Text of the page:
What happens when you report a plant pest?
Plant biosecurity focusses on keeping plant pests and diseases out of Australia, or actively controlling incursions that are already here. By reporting a plant pest you are protecting Australia and our horticulture industry.
Australia has a world class biosecurity system, but as long as international trade and people movement occurs, there will always be the risk that new plant pests will enter the country. Pests can also be spread to Australia through natural means, such as wind and water currents.
On a national level, Australia’s plant biosecurity activities are administered by the Australian Government Department of Agriculture and Water Resources (DAWR). Locally, the Northern Territory Government administers biosecurity activities through the Department of Primary Industry and Resources (DPIR).
Have you seen an unusual plant pest or disease? The first step in reporting a plant pest is to call the Exotic Plant Pest Hotline immediately to report what you have seen. The national hotline will put you in touch with local authorities from DPIR who will ask you some questions to help understand the situation. Remember, early reporting increases the chances of effective plant pest and disease control.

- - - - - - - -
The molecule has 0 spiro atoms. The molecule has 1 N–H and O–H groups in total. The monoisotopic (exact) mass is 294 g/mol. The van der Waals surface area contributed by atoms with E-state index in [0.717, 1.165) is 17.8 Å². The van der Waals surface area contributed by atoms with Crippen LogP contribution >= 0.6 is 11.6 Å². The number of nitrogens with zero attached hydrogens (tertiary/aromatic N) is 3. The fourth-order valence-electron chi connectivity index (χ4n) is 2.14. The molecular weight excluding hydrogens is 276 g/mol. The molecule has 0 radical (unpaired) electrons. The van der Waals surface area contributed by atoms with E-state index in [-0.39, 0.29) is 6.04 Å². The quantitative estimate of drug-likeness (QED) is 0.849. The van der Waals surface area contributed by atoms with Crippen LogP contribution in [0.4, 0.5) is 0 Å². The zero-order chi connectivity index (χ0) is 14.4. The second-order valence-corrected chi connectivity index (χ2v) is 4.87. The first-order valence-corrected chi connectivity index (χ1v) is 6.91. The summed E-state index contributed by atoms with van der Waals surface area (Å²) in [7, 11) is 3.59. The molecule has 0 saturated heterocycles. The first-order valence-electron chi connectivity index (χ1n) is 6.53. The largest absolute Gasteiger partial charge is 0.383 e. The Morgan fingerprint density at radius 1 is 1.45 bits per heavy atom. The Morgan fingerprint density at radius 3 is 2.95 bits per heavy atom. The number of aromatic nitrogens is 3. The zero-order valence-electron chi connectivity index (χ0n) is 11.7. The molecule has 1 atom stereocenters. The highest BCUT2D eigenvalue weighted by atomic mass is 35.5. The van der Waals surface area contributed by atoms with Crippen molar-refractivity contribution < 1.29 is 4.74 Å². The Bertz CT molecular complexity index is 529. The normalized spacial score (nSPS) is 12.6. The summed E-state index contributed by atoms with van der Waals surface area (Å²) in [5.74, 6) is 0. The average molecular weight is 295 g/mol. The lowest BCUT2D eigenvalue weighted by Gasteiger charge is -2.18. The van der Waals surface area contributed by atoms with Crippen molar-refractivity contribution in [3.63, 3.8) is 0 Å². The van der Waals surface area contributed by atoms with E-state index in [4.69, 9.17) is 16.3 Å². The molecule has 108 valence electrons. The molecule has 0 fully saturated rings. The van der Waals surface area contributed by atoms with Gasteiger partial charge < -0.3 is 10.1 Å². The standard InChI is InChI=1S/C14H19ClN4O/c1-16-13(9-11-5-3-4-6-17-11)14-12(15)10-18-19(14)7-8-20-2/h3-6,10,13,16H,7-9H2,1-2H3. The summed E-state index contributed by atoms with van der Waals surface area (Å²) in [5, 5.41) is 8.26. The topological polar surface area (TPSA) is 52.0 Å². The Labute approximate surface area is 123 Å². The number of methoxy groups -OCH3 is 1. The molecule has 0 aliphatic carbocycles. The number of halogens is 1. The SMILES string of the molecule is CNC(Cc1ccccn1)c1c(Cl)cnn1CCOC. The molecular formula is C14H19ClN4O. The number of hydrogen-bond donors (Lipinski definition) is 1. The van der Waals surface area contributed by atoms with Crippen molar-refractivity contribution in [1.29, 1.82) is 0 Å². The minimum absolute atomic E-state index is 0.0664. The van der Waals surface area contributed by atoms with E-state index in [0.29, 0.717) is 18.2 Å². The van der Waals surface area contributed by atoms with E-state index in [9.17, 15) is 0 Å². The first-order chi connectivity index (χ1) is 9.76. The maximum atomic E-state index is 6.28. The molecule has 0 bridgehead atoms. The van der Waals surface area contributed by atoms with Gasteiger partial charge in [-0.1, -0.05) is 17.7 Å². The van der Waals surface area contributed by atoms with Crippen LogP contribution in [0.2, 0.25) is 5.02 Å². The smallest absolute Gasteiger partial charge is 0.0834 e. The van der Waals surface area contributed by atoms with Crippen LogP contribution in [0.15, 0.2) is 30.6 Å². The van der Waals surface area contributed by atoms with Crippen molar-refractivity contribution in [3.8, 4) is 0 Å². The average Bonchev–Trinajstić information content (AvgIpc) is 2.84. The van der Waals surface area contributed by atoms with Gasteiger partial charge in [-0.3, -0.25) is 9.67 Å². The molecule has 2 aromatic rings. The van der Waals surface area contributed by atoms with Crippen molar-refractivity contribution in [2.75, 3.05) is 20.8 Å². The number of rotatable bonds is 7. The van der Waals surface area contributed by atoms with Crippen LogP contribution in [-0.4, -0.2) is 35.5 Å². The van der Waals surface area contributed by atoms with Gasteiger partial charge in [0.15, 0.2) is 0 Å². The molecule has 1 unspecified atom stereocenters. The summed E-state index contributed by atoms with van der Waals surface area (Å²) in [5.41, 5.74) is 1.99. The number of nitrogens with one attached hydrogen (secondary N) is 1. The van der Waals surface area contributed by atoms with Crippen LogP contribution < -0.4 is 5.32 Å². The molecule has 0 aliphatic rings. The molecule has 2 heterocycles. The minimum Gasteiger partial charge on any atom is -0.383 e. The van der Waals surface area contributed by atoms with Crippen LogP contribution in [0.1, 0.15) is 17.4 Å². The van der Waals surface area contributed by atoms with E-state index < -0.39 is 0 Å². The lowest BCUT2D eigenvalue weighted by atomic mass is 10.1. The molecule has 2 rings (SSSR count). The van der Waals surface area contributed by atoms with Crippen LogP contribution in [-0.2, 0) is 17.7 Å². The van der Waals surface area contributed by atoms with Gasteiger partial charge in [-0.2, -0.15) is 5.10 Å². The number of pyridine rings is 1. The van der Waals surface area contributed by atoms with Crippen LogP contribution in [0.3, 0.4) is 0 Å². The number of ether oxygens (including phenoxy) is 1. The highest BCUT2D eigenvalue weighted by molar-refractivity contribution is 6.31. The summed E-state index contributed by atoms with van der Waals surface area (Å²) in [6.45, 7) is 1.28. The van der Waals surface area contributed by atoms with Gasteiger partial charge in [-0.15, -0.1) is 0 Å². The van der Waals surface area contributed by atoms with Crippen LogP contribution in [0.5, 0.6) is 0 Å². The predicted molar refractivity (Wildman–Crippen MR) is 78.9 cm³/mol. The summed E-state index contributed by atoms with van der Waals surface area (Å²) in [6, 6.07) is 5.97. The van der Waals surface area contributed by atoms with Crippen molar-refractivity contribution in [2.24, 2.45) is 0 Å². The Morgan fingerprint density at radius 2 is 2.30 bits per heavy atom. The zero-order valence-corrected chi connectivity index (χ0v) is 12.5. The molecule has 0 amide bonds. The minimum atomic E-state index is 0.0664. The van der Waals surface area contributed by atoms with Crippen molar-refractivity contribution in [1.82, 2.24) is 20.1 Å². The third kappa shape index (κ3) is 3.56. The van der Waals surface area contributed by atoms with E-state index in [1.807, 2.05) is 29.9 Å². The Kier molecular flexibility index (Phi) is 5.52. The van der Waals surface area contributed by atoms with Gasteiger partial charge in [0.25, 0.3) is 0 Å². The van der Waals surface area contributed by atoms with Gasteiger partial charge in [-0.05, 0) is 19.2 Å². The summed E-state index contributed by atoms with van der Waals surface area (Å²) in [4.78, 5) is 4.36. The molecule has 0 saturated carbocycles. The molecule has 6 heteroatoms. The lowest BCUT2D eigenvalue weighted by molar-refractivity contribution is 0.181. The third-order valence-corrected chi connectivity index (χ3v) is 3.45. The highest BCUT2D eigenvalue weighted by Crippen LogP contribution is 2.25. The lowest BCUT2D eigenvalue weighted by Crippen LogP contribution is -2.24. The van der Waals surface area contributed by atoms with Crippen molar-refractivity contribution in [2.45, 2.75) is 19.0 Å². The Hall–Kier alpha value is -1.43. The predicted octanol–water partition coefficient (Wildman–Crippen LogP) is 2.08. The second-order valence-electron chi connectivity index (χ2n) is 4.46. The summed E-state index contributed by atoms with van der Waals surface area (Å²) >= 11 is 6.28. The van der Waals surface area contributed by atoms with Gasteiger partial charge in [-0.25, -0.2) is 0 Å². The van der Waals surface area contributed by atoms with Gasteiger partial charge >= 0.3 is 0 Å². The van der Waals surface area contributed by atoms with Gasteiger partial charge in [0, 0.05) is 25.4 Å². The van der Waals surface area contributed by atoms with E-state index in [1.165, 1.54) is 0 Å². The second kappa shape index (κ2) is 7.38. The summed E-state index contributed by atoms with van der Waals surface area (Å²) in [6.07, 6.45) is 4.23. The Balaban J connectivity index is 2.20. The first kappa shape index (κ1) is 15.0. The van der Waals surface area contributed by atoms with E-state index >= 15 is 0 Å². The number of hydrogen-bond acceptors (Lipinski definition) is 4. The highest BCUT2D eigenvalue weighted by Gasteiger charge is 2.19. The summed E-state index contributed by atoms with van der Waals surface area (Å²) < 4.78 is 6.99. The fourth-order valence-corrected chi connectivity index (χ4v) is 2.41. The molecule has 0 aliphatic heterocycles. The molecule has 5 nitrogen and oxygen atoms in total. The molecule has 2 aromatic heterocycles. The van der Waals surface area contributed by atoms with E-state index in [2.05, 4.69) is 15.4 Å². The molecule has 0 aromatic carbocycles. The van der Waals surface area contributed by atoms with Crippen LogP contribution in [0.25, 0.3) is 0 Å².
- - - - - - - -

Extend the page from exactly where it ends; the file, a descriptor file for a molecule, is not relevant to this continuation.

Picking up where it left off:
Callers will be asked not to move or collect suspect material without seeking advice from the DPIR authorities. Incorrect handling of material could spread the pest or render any samples unsuitable for diagnostic purposes. DPIR agriculture department officers will usually be responsible for sampling and identification of pests.
Plant biosecurity protects Territory plant growers, the general public and the environment from plant pests and diseases. The $251 million horticulture industry is a significant employer and source of economic activity across all areas of the Territory.
Protecting the Territory and the rest of Australia from pests and diseases that threaten the environment, agriculture and agribusiness is everyone’s responsibility.